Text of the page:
A new study has found that the bombarding of sexualized images of girls and young women in advertising, merchandising, and media is harming their self-image and healthy development.
As a part of the study, the American Psychological Association (APA) defined sexualization as occurring when a person's value comes only from her/his sexual appeal or behavior, to the exclusion of other characteristics, and when a person is sexually objectified, e.g., made into a thing for another's sexual use.
Eileen L. Zurbriggen, PhD, chair of the APA Task Force said that the results had shown that the portrayal of women and girls as mere sexual beings was having negative effects in a variety of domains, including cognitive functioning, physical and mental health, and healthy sexual development.
"The consequences of the sexualization of girls in media today are very real and are likely to be a negative influence on girls' healthy development. We have ample evidence to conclude that sexualization has negative effects in a variety of domains, including cognitive functioning, physical and mental health, and healthy sexual development," Dr Zurbriggen said.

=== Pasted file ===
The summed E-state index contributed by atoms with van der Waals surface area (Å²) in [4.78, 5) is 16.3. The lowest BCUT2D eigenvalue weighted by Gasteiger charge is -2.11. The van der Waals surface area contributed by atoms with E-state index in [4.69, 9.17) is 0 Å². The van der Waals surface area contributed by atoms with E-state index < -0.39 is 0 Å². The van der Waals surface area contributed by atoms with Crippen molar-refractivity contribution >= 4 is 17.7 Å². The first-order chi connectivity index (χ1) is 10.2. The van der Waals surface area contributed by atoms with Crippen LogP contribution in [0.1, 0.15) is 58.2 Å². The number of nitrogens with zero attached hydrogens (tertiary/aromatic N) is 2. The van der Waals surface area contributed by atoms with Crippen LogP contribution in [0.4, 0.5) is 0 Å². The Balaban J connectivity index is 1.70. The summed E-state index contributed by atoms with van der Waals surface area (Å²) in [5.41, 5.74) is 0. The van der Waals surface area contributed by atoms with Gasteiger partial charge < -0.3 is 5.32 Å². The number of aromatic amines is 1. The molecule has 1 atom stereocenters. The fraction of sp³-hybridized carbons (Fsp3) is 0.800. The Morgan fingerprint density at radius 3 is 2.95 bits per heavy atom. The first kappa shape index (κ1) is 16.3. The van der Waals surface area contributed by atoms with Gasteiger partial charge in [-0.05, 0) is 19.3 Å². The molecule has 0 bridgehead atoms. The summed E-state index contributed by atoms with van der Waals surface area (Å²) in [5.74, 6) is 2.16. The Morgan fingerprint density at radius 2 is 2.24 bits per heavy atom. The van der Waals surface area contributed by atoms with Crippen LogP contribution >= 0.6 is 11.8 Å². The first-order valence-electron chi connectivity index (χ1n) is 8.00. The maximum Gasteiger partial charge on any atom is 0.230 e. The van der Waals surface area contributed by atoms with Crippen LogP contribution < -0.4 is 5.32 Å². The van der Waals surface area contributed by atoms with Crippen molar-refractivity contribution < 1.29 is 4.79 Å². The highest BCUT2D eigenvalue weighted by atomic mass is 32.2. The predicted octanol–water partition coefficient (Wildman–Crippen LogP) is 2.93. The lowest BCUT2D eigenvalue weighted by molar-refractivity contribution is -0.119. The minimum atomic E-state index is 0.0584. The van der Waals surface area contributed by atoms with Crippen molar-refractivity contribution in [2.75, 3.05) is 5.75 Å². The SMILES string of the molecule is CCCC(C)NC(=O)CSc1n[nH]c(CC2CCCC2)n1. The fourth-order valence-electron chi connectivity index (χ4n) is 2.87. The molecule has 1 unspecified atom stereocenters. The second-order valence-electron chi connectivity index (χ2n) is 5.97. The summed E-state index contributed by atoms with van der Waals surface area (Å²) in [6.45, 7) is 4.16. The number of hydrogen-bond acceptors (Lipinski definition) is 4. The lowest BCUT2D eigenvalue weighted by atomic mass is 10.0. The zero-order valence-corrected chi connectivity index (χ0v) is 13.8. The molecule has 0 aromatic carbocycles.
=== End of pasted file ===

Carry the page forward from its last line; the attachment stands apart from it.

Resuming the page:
According to the task force report, parents can play a major role in contributing to the sexualization of their daughters or can play a protective and educative role.
The APA report calls on parents, school officials, and all health professionals to be alert for the potential impact of sexualization on girls and young women.
Schools, the APA says, should teach media literacy skills to all students and should include information on the negative effects of the sexualization of girls in media literacy and sex education programs.
"As a society, we need to replace all of these sexualized images with ones showing girls in positive settings-ones that show the uniqueness and competence of girls. The goal should be to deliver messages to all adolescents-boys and girls-that lead to healthy sexual development," states Dr. Zurbriggen.
Research evidence shows that the sexualization of girls negatively affects girls and young women across a variety of health domains:
Cognitive and Emotional Consequences: Sexualization and objectification undermine a person's confidence in and comfort with her own body, leading to emotional and self-image problems, such as shame and anxiety.
Mental and Physical Health: Sexualization is linked with three of the most common mental health problems diagnosed in girls and women-eating disorders, low self-esteem, and depression or depressed mood.
Sexual Development: Research suggests that the sexualization of girls has negative consequences on girls' ability to develop a healthy sexual self-image.